NOAA's Efforts to Reduce Impacts of Coastal Uses on Coral Reef Ecosystems
Activities in coastal areas, such as recreational boating, coastal development, beach re-nourishment, and laying new pipelines or cables, can have negative impacts on nearby coral reef ecosystems. For example, vessel groundings can cause injury to coral reef ecosystems by destroying habitat, releasing pollutants, and entrapping wildlife. The National Action Strategy (NAS) calls for initiation of actions to reduce the adverse impacts from vessel groundings, coastal development and other coastal uses. NOAA supports activities that enable States and Territories to respond to and reduce habitat destruction.
At times, active restoration is needed to help prevent further degradation or enhance the natural restoration process in injured or damaged coral reef habitats. The NAS calls for increased capability of managers to effectively and efficiently restore injured or degraded coral reefs where appropriate. NOAA both conducts and supports activities that assess and restore damaged coral reef areas.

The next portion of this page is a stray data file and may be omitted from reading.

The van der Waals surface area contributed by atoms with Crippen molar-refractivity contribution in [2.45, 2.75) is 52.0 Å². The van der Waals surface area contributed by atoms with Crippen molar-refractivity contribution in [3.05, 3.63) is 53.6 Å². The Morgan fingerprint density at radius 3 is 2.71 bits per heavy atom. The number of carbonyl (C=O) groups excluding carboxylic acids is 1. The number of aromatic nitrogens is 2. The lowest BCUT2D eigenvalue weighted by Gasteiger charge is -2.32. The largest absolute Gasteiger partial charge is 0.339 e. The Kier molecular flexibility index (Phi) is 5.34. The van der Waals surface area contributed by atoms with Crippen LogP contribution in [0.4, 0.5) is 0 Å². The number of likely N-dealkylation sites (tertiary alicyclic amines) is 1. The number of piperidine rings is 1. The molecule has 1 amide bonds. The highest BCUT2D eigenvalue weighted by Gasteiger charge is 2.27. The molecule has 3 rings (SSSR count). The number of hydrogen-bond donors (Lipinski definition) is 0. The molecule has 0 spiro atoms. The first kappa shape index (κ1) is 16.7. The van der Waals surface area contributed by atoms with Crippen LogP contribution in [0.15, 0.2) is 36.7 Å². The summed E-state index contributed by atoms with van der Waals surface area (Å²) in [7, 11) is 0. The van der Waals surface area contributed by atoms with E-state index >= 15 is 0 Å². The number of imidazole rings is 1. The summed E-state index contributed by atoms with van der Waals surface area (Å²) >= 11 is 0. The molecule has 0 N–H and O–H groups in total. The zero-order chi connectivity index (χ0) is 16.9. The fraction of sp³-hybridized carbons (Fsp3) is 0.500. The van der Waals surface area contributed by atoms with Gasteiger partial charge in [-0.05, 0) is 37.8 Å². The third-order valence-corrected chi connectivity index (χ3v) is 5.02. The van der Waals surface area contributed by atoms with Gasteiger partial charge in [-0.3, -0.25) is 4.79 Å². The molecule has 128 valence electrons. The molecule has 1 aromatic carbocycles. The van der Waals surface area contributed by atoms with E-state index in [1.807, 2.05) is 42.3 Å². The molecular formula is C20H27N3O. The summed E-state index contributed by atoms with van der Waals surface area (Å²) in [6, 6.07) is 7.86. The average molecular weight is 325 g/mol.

The NOAA Coral Reef Conservation Program supports a number of activities to reduce the impact of coastal uses on coral reef ecosystems. These activities include efforts to reduce recreational overuse of coral reefs, as well as efforts to reduce the impacts of coastal development and maritime activities. NOAA has supported efforts to restore damaged coral reef and seagrass areas and conducted research to determine which restoration techniques are the most effective.
Categories of Activities
General Coastal Uses (Address Multiple Impacts)
Restore Injured Habitats
Reduce Impacts of Recreational Overuse
Reduce Impacts of Coastal Development